Incident Reporting in Nursing Homes: A Closer Look

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a nurse taking Incident reporting in nursing homes from an elderly resident
The nursing home sector plays a vital role in caring for the aged and some of the most vulnerable groups in society. Healthcare needs of the elderly are rising and getting more complex, so is the focus on resident safety and quality of care. Incident reporting in nursing homes is integral to ensuring safety and quality of care. Under-reporting of incidents in the nursing home sector, as revealed by some studies, is an area of concern.   This blog article takes a closer look at incident reporting in the nursing home sector. To put in perspective, it compares the incident reporting culture and practices between nursing homes and hospitals. The article then moves on to highlight the challenges nursing homes are facing and suggest what an effective incident reporting solution for the sector should entail.

Table of Contents

Differences in Reporting Culture and Practices

Incident reporting is an essential part of quality management systems for nursing homes and hospitals to ensure the safety and well-being of patients and residents. However, there are notable differences between the two in terms of the types of incidents reported, the reporting processes, and post-reporting data analysis and improvement programs.

The differences in incident reporting culture and practices are due to several factors. This includes differences in the environment, nature and priority of care, organizational structure, size of operations, and regulatory requirements. While it is difficult to generalize, we can broadly compare the two healthcare settings to gain useful insights:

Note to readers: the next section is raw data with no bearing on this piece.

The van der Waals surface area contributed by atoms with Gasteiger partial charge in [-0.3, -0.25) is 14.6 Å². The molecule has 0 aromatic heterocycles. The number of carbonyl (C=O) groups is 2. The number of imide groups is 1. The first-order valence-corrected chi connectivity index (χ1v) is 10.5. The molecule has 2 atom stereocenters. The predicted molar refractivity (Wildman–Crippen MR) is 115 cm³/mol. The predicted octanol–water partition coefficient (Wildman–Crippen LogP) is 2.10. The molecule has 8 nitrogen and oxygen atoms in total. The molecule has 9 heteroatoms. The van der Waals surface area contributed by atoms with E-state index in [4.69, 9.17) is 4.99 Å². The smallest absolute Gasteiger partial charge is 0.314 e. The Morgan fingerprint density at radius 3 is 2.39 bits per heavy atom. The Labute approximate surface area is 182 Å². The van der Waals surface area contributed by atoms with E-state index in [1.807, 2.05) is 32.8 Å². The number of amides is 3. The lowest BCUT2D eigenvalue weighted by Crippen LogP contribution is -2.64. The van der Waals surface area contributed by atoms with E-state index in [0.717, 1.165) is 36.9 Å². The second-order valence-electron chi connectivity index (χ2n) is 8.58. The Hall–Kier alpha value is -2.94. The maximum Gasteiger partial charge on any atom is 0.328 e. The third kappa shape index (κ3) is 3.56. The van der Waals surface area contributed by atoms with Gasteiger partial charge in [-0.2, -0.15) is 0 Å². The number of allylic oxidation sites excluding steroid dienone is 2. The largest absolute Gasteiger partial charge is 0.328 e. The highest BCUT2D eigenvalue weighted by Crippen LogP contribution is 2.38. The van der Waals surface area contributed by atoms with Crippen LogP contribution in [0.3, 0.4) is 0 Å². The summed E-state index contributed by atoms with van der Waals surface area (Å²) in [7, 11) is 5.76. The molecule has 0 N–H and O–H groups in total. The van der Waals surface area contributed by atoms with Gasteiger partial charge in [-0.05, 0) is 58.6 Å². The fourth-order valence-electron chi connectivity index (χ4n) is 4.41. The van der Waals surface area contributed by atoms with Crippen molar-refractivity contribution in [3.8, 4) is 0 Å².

Resident-centric focus: Incident reporting in nursing homes is centered around resident safety and well-being. The focus is on reporting incidents that directly impact the elderly residents’ health, safety, and quality of life. Residents in nursing homes are more vulnerable due to age-related frailties, chronic conditions, or cognitive impairments. Common incidents are falls, behavioral issues, medication errors, infections, neglect, abuse, and accidents related to mobility or self-care.  Patient and clinical focus: Incident reporting in hospitals primarily focuses on patient care and clinical outcomes. Hospitals must deal with a wide range of clinical incidents, such as medication errors, surgical errors, patient falls, hospital-associated infections, pressure injuries, patient identification errors, and laboratory-related incidents. Incident reporting in hospitals also covers a range of non-clinical and occupational health and safety incidents. The scope and process of incident management is broader and more complex in hospitals.